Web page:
Lambda functions will also make it a lot easier in situations where now you'd be forced to use a custom predicate; previously you'd have to: create a functor; remember to make it inherit from std::unary_function or std::binary_function for completeness; stick it in an anonymous namespace (optional but recommended; and finally, use it in your invocation of one of the standard algorithms. That works, but if you're coding a for_each, because you're trying to be good and not write a loop on an STL container by hand, then having the interesting part of the loop in a functor makes the code much harder to follow: instead of it being right there in the loop, it has to be somewhere else, breaking up the flow of the logic in the poor reviewer's head.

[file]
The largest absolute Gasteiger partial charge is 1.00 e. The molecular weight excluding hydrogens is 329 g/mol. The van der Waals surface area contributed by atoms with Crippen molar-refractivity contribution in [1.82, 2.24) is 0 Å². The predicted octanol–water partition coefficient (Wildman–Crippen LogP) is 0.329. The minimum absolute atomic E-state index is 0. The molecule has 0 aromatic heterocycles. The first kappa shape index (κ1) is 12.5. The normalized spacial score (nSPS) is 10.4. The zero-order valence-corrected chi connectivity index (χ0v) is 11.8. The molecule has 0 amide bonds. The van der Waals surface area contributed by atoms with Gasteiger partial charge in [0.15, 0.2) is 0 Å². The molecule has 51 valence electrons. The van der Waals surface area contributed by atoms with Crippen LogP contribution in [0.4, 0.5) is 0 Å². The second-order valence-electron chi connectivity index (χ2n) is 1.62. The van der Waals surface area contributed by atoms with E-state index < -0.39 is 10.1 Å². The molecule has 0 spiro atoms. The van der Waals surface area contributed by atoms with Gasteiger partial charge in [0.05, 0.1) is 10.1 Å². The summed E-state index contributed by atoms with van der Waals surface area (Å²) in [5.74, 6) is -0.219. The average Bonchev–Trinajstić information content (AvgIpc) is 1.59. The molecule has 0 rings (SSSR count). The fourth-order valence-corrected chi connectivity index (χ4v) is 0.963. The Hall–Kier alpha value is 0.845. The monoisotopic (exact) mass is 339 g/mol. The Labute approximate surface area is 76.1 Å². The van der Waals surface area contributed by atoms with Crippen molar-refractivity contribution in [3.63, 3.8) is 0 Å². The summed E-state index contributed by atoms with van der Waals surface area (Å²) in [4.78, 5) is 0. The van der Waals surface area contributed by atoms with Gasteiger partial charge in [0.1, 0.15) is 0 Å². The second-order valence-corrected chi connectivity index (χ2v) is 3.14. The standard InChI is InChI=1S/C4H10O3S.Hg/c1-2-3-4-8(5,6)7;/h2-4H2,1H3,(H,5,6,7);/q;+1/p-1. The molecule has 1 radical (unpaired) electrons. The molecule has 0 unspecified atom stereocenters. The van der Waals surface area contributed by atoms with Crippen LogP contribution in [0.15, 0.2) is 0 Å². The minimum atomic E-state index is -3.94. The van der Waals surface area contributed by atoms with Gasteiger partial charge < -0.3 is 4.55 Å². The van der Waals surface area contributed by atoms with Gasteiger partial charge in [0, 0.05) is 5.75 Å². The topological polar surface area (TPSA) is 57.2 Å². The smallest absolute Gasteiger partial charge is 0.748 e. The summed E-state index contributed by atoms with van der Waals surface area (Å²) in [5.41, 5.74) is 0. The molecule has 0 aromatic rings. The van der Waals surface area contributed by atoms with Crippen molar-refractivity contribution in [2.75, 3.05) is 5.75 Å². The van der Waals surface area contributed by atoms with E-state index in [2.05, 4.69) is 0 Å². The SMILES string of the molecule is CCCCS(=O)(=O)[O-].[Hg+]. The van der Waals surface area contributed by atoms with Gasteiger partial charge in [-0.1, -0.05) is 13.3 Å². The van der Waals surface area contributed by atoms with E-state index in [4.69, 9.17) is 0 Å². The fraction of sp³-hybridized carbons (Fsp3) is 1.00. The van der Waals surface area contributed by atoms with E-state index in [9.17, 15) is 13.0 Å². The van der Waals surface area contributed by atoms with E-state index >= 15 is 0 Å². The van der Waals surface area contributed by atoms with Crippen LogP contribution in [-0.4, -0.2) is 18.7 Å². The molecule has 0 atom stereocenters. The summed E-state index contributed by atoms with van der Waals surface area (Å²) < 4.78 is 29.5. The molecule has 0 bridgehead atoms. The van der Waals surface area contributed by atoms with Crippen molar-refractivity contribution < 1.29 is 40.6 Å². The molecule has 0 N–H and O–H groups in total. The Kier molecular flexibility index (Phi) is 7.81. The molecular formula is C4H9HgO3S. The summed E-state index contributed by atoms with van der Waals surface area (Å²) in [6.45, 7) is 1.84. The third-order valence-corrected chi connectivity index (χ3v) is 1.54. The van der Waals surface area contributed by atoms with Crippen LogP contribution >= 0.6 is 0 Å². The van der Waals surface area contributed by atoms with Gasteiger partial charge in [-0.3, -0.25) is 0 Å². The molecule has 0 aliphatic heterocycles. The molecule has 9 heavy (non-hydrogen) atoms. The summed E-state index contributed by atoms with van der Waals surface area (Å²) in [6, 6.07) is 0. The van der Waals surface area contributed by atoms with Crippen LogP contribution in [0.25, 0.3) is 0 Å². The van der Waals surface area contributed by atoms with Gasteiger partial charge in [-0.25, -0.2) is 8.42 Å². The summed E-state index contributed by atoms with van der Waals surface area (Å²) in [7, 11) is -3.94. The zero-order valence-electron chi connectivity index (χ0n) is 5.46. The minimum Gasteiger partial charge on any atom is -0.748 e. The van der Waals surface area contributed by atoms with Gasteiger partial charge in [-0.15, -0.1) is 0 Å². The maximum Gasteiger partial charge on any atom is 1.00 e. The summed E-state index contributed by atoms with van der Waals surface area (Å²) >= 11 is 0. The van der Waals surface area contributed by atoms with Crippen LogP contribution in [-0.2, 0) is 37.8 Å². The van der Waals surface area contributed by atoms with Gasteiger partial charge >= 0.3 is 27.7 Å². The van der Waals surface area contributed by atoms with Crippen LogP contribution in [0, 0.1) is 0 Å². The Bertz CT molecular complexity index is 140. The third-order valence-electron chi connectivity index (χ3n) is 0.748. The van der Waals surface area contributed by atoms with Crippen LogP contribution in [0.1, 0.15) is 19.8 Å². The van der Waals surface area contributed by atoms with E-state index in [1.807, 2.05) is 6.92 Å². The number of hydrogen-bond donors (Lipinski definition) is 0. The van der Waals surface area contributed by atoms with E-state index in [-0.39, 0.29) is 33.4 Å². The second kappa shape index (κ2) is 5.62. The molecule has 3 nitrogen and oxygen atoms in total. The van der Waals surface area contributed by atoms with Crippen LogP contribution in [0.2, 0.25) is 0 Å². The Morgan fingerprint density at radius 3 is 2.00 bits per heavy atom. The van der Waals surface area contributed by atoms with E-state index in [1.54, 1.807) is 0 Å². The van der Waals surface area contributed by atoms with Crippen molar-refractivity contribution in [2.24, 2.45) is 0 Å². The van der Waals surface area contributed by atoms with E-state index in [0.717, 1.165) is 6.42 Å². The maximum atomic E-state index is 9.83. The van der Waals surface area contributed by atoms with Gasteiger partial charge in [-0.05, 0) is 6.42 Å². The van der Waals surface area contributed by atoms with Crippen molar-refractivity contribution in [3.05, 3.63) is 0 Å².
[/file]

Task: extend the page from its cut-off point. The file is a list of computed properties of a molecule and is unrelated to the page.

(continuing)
New Look

As you may have noticed - in the unlikely event that: a) you're reading this at all; and b) you're not reading it in a news reader - that I switched the site from RapidWeaver's built-in iPhone theme to seyDesign's dogPress theme.

I am still not happy with it, but then I can't do web design for toffee, so I'll just have to be okay with the fact that it at least looks a tad better. It's still too narrow, and I had to pants around making the images smaller as the hard edge now makes them look awful when they stick out. RapidWeaver makes this inconceivably (I'll wait for you to reminisce about the Princess Bride here...okay, let's continue) painful. It lulls you into a false sense of security, because it does have a built-in feature to let you scale images, right in its Media Inspector:

RapidWeaver's Media Inspector